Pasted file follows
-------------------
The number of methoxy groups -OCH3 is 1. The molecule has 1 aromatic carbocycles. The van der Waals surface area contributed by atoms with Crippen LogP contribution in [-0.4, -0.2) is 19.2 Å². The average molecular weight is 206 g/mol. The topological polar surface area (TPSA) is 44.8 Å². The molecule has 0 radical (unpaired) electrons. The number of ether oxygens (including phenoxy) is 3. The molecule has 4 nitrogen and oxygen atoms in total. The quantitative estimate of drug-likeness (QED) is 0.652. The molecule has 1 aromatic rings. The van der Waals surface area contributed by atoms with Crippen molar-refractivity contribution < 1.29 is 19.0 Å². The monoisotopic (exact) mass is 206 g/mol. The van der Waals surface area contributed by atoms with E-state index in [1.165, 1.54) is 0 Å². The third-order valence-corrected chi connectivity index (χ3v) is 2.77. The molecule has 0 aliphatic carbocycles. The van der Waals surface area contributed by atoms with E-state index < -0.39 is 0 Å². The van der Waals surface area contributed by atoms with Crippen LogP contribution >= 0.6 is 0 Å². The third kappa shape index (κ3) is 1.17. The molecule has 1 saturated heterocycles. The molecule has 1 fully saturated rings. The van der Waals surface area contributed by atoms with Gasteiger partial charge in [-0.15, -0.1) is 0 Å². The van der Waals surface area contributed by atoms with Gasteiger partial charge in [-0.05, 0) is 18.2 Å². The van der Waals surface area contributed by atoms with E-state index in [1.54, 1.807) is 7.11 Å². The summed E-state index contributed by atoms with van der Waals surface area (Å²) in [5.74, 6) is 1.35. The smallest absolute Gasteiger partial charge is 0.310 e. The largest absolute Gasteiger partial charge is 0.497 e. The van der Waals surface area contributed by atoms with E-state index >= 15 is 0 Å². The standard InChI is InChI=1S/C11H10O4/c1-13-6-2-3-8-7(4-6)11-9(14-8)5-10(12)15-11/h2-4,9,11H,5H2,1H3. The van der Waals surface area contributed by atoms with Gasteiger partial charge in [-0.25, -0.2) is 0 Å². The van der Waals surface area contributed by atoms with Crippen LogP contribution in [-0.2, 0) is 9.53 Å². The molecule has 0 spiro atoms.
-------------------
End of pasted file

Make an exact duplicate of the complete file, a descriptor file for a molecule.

The number of methoxy groups -OCH3 is 1. The molecule has 1 aromatic carbocycles. The van der Waals surface area contributed by atoms with Crippen LogP contribution in [-0.4, -0.2) is 19.2 Å². The average molecular weight is 206 g/mol. The topological polar surface area (TPSA) is 44.8 Å². The molecule has 0 radical (unpaired) electrons. The number of ether oxygens (including phenoxy) is 3. The molecule has 4 nitrogen and oxygen atoms in total. The quantitative estimate of drug-likeness (QED) is 0.652. The molecule has 1 aromatic rings. The van der Waals surface area contributed by atoms with Crippen molar-refractivity contribution < 1.29 is 19.0 Å². The monoisotopic (exact) mass is 206 g/mol. The van der Waals surface area contributed by atoms with E-state index in [1.165, 1.54) is 0 Å². The third-order valence-corrected chi connectivity index (χ3v) is 2.77. The molecule has 0 aliphatic carbocycles. The van der Waals surface area contributed by atoms with E-state index < -0.39 is 0 Å². The van der Waals surface area contributed by atoms with Crippen LogP contribution >= 0.6 is 0 Å². The third kappa shape index (κ3) is 1.17. The molecule has 1 saturated heterocycles. The molecule has 1 fully saturated rings. The van der Waals surface area contributed by atoms with Gasteiger partial charge in [-0.15, -0.1) is 0 Å². The van der Waals surface area contributed by atoms with Gasteiger partial charge in [-0.05, 0) is 18.2 Å². The van der Waals surface area contributed by atoms with E-state index in [1.54, 1.807) is 7.11 Å². The summed E-state index contributed by atoms with van der Waals surface area (Å²) in [5.74, 6) is 1.35. The smallest absolute Gasteiger partial charge is 0.310 e. The largest absolute Gasteiger partial charge is 0.497 e. The van der Waals surface area contributed by atoms with E-state index >= 15 is 0 Å². The standard InChI is InChI=1S/C11H10O4/c1-13-6-2-3-8-7(4-6)11-9(14-8)5-10(12)15-11/h2-4,9,11H,5H2,1H3. The van der Waals surface area contributed by atoms with Gasteiger partial charge in [-0.25, -0.2) is 0 Å². The van der Waals surface area contributed by atoms with Crippen LogP contribution in [-0.2, 0) is 9.53 Å². The molecule has 0 spiro atoms.